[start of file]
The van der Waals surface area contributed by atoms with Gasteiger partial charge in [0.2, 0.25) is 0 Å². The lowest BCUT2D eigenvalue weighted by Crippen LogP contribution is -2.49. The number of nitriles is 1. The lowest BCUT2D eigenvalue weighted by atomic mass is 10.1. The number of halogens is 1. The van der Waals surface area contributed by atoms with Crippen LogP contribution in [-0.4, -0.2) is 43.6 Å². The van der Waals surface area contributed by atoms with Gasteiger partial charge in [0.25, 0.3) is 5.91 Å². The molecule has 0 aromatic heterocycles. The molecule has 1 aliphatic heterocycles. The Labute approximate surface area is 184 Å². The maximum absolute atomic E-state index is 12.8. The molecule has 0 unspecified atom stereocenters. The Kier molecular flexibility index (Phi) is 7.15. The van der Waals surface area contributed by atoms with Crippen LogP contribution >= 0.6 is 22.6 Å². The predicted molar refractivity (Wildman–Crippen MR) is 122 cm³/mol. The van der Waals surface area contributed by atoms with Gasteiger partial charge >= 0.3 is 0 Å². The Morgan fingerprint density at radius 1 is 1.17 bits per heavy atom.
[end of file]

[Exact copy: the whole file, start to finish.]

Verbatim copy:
The van der Waals surface area contributed by atoms with Gasteiger partial charge in [0.2, 0.25) is 0 Å². The lowest BCUT2D eigenvalue weighted by Crippen LogP contribution is -2.49. The number of nitriles is 1. The lowest BCUT2D eigenvalue weighted by atomic mass is 10.1. The number of halogens is 1. The van der Waals surface area contributed by atoms with Crippen LogP contribution in [-0.4, -0.2) is 43.6 Å². The van der Waals surface area contributed by atoms with Gasteiger partial charge in [0.25, 0.3) is 5.91 Å². The molecule has 0 aromatic heterocycles. The molecule has 1 aliphatic heterocycles. The Labute approximate surface area is 184 Å². The maximum absolute atomic E-state index is 12.8. The molecule has 0 unspecified atom stereocenters. The Kier molecular flexibility index (Phi) is 7.15. The van der Waals surface area contributed by atoms with Crippen LogP contribution >= 0.6 is 22.6 Å². The predicted molar refractivity (Wildman–Crippen MR) is 122 cm³/mol. The van der Waals surface area contributed by atoms with Gasteiger partial charge >= 0.3 is 0 Å². The Morgan fingerprint density at radius 1 is 1.17 bits per heavy atom.